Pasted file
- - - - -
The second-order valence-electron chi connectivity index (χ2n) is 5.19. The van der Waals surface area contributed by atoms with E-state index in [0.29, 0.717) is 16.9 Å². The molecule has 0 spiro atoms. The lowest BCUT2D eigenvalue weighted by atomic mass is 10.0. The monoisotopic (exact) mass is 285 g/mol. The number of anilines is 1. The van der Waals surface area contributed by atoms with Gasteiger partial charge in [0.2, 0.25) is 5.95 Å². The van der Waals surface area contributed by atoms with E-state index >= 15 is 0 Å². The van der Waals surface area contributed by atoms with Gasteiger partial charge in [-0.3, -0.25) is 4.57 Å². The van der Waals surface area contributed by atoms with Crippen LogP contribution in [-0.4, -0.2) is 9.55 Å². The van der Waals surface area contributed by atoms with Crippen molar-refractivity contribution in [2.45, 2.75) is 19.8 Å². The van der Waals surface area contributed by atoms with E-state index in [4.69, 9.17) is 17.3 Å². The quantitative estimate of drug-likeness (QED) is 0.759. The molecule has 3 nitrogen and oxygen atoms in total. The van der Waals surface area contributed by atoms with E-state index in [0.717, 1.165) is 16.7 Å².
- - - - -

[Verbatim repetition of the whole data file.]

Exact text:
The second-order valence-electron chi connectivity index (χ2n) is 5.19. The van der Waals surface area contributed by atoms with E-state index in [0.29, 0.717) is 16.9 Å². The molecule has 0 spiro atoms. The lowest BCUT2D eigenvalue weighted by atomic mass is 10.0. The monoisotopic (exact) mass is 285 g/mol. The number of anilines is 1. The van der Waals surface area contributed by atoms with Gasteiger partial charge in [0.2, 0.25) is 5.95 Å². The van der Waals surface area contributed by atoms with E-state index >= 15 is 0 Å². The van der Waals surface area contributed by atoms with Gasteiger partial charge in [-0.3, -0.25) is 4.57 Å². The van der Waals surface area contributed by atoms with Crippen LogP contribution in [-0.4, -0.2) is 9.55 Å². The van der Waals surface area contributed by atoms with Crippen molar-refractivity contribution in [2.45, 2.75) is 19.8 Å². The van der Waals surface area contributed by atoms with E-state index in [4.69, 9.17) is 17.3 Å². The quantitative estimate of drug-likeness (QED) is 0.759. The molecule has 3 nitrogen and oxygen atoms in total. The van der Waals surface area contributed by atoms with E-state index in [0.717, 1.165) is 16.7 Å².